Meta, the parent company of Facebook, is reportedly intending to fire thousands of workers this week. The Washington Post reports that although the number of employees anticipated to lose their jobs may be the largest to date at a major technology corporation in a year that has seen a tech-industry retrenchment, the job cuts at Meta would be relatively smaller on a percentage basis than the ones at Twitter last week (about 50%). Currently, the corporation employs around 87,000 employees.

According to the article, the layoff procedure at Meta will start as soon as November 9—a Wednesday. Without confirming the firings, a corporate representative informed the publication that the company will concentrate on investments on a small number of high priority growth sectors. Senior supervisors reportedly instructed staff to stop booking unnecessary trips starting this week.

For a while, job losses at Meta were anticipated after the company's revenue fell for two consecutive financial quarters. In an August meeting, even CEO Mark Zuckerberg admitted that the firm employs a bunch of individuals who shouldn't be here. In the discussion, Zuckerberg also said he is cool if staff members feel alienated at Meta.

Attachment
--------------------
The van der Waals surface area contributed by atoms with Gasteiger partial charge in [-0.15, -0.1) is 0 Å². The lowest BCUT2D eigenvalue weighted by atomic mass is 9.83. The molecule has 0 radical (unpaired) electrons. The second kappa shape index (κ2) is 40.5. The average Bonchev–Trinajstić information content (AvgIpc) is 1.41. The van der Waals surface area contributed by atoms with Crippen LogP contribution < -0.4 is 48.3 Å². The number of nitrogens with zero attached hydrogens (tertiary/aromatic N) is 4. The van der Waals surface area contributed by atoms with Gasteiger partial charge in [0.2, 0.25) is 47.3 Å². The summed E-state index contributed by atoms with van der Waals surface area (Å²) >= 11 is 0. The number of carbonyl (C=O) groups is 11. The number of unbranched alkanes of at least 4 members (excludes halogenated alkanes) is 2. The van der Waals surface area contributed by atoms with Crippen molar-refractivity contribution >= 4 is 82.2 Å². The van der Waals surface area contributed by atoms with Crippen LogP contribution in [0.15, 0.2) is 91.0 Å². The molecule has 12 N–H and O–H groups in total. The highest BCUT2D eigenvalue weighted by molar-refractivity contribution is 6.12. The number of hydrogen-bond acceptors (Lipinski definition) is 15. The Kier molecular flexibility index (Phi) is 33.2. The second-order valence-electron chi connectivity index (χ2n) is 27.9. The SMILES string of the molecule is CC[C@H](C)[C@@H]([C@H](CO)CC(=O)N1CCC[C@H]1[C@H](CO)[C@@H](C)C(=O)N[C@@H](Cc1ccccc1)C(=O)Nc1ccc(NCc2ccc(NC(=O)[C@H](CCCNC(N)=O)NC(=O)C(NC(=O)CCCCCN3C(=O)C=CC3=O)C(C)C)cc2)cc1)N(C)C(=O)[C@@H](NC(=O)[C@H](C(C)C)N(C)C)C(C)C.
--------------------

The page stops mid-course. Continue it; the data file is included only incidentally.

The Wall Street Journal earlier in September stated that Meta might reduce staff in order to reduce costs by at least 10%. The corporation attributed the decline in revenue to macroeconomic conditions. Like most other tech behemoths, Meta saw rapid growth during the height of the COVID shutdown, adding 27,000 new employees in total between 2020 and 2021. It is currently feeling the heat as a result of the Russia-Ukraine crisis, growing inflation, difficulties with TikTok and Apple's App Tracking Transparency (ATT), and other factors.

Even though Reality Labs, the project's developer, is struggling to turn a profit, the firm is still optimistic about its expansion, particularly the Metaverse project. Concerns were addressed by Zuckerberg on his most recent earnings call. "I get that a lot of people might disagree with this investment," Zuckerberg said. He added, "People are going to look back on decades from now and talk about the importance of the work that was done here". If Meta fires thousands of workers, it will be similar to Twitter's decision to let go of over half of its personnel. On the first day of the takeover, Elon Musk, the new owner of Twitter, sacked key executives. A few days later, he fired about 3500 people, including workers at the Twitter office in India.